5. On this ground of wrong admission of evidence we must set aside the conviction and sentence and send the case back for retrial according to law. While doing so we desire to make certain observations with regard to the nature of the statement made by Belat Ali to the Magistrate by way of confession. This statement is not really a confession, because, so far as it goes it is self-exculpatory. The learned Judge was therefore wrong in using the expression that it was a confession.
6. The next point is that the learned Judge begins by saying that on a question of rape the character of the woman is not relevant. It seems to us that what the learned Judge means, as he says Subsequently, is that even a woman of immoral character may be the subject of rape. In such care evidence as regards the general immoral character of the woman is relevant evidence as enacted in Section 155(f) of the Evidence Act. We noticed that the learned Judge admitted evidence which suggested that the woman concerned in this case was of bad character and he dealt with this matter in his charge. We are of opinion therefore that the learned Judge was quite aware of the provisions of the law, but the use of the expression that the character of the woman is not relevant is somewhat misleading.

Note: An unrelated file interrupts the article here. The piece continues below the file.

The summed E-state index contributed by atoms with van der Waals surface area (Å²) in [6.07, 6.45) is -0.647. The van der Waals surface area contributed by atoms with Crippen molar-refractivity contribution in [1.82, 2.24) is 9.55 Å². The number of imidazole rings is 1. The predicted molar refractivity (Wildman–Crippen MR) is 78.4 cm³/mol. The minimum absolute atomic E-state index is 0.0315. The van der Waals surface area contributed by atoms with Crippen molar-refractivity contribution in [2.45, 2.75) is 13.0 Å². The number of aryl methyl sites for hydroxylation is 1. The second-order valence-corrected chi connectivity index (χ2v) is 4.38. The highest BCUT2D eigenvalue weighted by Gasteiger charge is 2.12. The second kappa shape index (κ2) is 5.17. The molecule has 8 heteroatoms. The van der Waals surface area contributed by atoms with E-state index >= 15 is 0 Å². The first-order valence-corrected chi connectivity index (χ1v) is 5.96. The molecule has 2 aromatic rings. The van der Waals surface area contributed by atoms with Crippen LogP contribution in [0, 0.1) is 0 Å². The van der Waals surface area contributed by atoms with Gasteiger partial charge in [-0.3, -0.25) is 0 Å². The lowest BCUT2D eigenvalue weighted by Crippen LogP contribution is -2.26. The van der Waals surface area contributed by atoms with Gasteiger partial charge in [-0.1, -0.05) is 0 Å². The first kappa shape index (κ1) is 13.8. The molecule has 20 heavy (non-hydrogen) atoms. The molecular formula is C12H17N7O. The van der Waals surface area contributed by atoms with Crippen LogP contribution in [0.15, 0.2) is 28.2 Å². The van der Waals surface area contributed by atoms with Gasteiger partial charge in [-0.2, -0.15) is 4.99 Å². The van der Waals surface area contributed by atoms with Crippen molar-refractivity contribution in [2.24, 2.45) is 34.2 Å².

7. The result is that we set aside the conviction and sentence passed on the appellants and send the case back for retrial. The accused will be tried on the following charges: on one charge against both the accused under Section 366 Indian Penal Code as framed; one charge against the Accused No. 1 Keramat Mandal, for committing rape on Benodini at Dasmari; a separate charge against Belat Ali for committing rape on Bonodini at Dasmari; and if the prosecution so desires a separate charge of rape against Belat Ali for what has been alleged to have taken place subsequent to Benodini being taken away from the field at Dasmari.